Your landlord must never go into your apartment without your permission unless

  • there is a real emergency, like water leaking into the apartment below yours;
  • the landlord has a court order that says they can go in; or
  • you have abandoned the apartment and moved out.

Your landlord can never go into your apartment to harass or bother you. If this happens, call the police and file a complaint.

Paying Your Rent

Month-to-month renters should pay by check or money order by the 10th of each month. The deadline for week-to-week renters is the 5th day of each week.

If you do not pay by the deadline, the landlord can charge a late fee if it says so in your lease. Landlords are not allowed to offer a discount if you pay before the deadline.

Always write these words on your check or money order: “Rent in full for the month (or week) of ______.”

Keep good records. Your cancelled check or copy of your money order is your receipt. Take a photo of the check or money order before you send it or put it in a payment box.

Try not to pay your rent cash. If you pay cash, the landlord must give you a receipt with the date, the amount, and what the payment is for. Make sure to get a receipt for any cash payments.

Rent Increases

If you have a written lease, your landlord can increase your rent at the end of your lease term.

If there is no written lease, the landlord can increase your rent at the beginning of any month.

However, renters have protections if the rent increase is to punish you for complaining to the Housing Code Enforcement agency, or if you are over 62 years of age and live in a building with five or more units.

For more information, see the booklet, Security Deposits and Rent Increases.

Evictions and Lockouts

Unless your landlord has a legal court order to evict you, you can stay in your apartment. Even if a bank is foreclosing on your landlord’s property, you have the right to stay there. It is against the law for your landlord to

  • change the locks on your apartment,
  • keep your belongings, or
  • do anything else to keep you out of your apartment.

If your landlord locks you out, call the police and ask them to let you back in. It is illegal for the landlord to lock you out even if you owe money.

For more information, see the following legal aid booklets:


The rules must be the same for all tenants.

A landlord can refuse to rent to you if

  • you don’t have enough income to afford the rent;
  • you have been evicted in the past for destroying property or not paying rent; or
  • there is a policy against pets and you have one (unless you have a disability and need a service animal).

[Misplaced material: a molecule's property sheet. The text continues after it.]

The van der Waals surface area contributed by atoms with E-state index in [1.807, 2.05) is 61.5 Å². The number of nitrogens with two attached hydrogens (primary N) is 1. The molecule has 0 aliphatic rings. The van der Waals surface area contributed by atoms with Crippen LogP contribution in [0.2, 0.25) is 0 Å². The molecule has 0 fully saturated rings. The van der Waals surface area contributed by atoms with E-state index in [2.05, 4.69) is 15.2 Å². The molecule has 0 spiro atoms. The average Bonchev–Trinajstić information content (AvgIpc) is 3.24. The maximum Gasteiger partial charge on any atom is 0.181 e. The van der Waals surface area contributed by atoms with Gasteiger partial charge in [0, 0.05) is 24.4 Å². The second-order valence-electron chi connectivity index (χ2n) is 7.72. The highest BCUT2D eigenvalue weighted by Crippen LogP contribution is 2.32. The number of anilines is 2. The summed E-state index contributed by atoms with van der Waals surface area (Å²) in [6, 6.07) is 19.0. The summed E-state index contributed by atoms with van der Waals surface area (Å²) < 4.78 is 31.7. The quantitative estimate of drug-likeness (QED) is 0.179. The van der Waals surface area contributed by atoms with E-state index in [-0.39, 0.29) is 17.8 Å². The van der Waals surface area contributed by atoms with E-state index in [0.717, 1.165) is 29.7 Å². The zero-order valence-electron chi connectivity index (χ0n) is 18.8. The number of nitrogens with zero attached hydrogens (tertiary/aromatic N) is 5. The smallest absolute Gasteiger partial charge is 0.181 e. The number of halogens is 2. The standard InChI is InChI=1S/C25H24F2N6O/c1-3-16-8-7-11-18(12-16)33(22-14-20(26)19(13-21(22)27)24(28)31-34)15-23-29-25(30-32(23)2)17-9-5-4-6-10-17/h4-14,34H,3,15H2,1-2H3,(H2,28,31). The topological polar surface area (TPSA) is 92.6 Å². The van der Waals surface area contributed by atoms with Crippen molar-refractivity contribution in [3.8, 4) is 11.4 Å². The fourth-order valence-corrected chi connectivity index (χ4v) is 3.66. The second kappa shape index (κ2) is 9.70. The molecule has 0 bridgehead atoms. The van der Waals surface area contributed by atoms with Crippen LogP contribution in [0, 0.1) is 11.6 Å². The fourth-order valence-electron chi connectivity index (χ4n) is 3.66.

A landlord can require all renters to

  • give credit references;
  • pay a security deposit of up to 2 months’ rent (or up to 1 month's rent if you are 62 or over);
  • give references from former landlords; and
  • pass a criminal background check.


It is illegal for your landlord to evict you or raise your rent if in the last 6 months you

  • asked your landlord to fix your apartment;
  • complained to the health department, housing code office, or the Fair Rent Commission; or
  • joined a tenants’ union.


Your landlord must not interfere with your utilities, including gas, electricity, heat, and hot water. If this happens, call the police. Your landlord could be arrested if the utilities are not turned back on.

Any utilities you pay for must be for your use only. You cannot be required to pay for utilities for common areas or for other tenants.

For more information, see the legal aid booklet, Utility Problems with Landlords.

Lead Poisoning

Lead is very dangerous for children under 6 and pregnant women and their babies. Lead can cause serious health problems, such as

  • learning disabilities and lower IQ scores;
  • vision, hearing, growth, speech disorders, hyperactivity, and behavior problems; and
  • death.

In Connecticut, all children must be tested for lead poisoning twice before the age of 3. If your child is between 3 and 6 years old and has never been tested for lead, the doctor must test your child. Children less than six years old with developmental delays should also be tested. If the test shows high levels of lead, the doctor will tell the Department of Health. The Department of Health will come to your home and work with you and your landlord. If you are worried about lead poisoning, contact your child’s doctor or dial 2-1-1.

See the legal aid booklet, Are You Worried About Lead Poisoning?